Council covering Banbury has been left without leader as alliance talks break down
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The full council meeting on Wednesday May 17 saw Conservative councillor Barry Wood lose a vote of confidence over his position as council leader and Labour councillor Sean Woodcock lose a vote on his proposal to lead the council.
The district council’s 48 seats are split between 19 Conservative councillors, 16 councillors belonging to the Progressive Oxfordshire group, which consists of Liberal Democrats, Greens, Independents and 12 Labour councillors.
This means that no party has an overall majority lead in the council, but the Conservatives remain the biggest party represented.
With no leader elected and no obvious solution to the disagreements between the Progressive group and the Labour group, the meeting was forced to be adjourned for a week in the hope that a compromise will be made.
Cllr Sean Woodcock, the Labour group’s leader in Cherwell, believes that the Conservative’s Barry Wood has lost the backing of local residents and that his group, as the second largest single party, would regain the support of Cherwell citizens, although he is unsure of what the next steps are for the fragmented council.
He said: "Clearly the Conservatives have lost the trust of not only people across the country but Cherwell, so Barry Wood remaining as leader is totally unacceptable. But Labour, as the largest opposition party, provided an alternative in myself, and all of the other parties, including the so-called 'progressive ones' voted against that.
"Those were the only two proposals on the table, so I'm not really sure what happens next, to be frank."
Cllr David Hingley, the leader of the Liberal Democrat group in the council, hopes that the week-long break will give the smaller parties time to draft together an agreement in order to resolve their issues and form a council.
He said: "On Wednesday evening, the Progressive Oxfordshire group of Liberal Democrat, Green, and Independent councillors on Cherwell District Council voted consistently against the formation of a minority Conservative administration, while rejecting attempts by the Labour group to form a minority administration of their own as unsustainable.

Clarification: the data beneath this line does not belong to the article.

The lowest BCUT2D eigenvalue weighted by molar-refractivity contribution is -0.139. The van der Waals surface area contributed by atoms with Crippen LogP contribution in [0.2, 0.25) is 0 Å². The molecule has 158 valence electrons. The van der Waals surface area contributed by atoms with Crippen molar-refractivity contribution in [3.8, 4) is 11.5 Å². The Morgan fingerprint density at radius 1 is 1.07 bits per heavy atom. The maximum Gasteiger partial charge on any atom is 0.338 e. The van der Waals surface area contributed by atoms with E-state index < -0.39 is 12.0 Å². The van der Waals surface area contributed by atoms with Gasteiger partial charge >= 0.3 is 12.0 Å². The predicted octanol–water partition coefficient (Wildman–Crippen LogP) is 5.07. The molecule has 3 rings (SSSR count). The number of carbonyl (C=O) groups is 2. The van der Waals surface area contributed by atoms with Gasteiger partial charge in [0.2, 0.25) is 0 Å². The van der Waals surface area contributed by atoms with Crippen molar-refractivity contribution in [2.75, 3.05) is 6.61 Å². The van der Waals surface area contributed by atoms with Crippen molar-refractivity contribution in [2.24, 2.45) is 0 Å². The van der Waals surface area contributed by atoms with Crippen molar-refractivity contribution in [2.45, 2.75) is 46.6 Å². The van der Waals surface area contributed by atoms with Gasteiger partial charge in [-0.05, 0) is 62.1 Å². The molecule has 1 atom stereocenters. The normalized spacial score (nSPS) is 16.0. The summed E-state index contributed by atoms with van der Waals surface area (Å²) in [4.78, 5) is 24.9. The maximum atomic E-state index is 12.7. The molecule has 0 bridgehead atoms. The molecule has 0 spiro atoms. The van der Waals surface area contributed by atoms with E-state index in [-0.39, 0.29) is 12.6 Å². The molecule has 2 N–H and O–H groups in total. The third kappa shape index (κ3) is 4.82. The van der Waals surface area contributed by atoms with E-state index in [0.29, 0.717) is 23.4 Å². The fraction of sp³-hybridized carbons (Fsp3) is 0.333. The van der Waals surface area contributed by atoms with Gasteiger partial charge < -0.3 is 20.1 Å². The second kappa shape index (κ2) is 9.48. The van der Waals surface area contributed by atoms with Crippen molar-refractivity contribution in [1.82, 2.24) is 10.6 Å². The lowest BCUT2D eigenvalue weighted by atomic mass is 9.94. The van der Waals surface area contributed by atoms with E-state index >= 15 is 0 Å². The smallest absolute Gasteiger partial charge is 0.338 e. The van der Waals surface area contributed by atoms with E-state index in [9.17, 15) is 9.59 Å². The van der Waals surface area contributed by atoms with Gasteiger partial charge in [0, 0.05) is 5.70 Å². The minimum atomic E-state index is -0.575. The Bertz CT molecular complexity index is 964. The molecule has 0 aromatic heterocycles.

"The results of May’s local elections that put the district into no overall control show a clear move by the electorate against the Conservatives who have been in charge in Cherwell for decades. Progressive Oxfordshire and Labour councillors had been concluding an alliance that would have reflected the outcome of that very clear steer from residents, until Labour walked away at the eleventh hour."Following the adjournment of the Council meeting on Wednesday, a non-Conservative majority alliance is still on the table if Labour wish it."
The Green party group within the council was equally confused by the last-minute breakdown of the alliance and believes that the breakdown is going against the wishes of voters at the recently held local elections.
A spokesperson for the Cherwell Green party said: "We are bitterly disappointed that after a huge amount of work, negotiation, and compromise between our parties, Labour have decided to pull the plug on a controlling alliance at the 11th hour. During the election, we all made a pledge to local residents that we would do whatever it takes to remove Conservative control in Cherwell, as has happened on all other district councils across the county.
"We believe that voters gave all opposition parties a mandate to do this, with some spectacular results in the local elections. I'm therefore at a loss to understand why Labour, who would have had a significant role in a controlling alliance, seem content to allow the Conservatives to form a chaotic minority administration, when a coalition may have better served the people who voted for us".
We have approached Cllr Barry Wood for comment but have not yet had a reply.
But that at meeting, the Conservative leader spoke about the alliance failing and proposed that a smaller Tory-led council was a better option than letting the residents of Cherwell down by being unable to work as a council.
He said: "The coalition talks between the Progressives and Labour failed, failed, failed, with no chance of being rekindled. Cllr Woodcock is certain they cannot be rekindled, and there is no going back, there is no other solution.
"So what we have to do as a council and what we still owe to the people who work for us and the people who live here and rely on this council for services is to at least be able to control ourselves. If there is no working coalition, then the largest party should serve as a minority administration."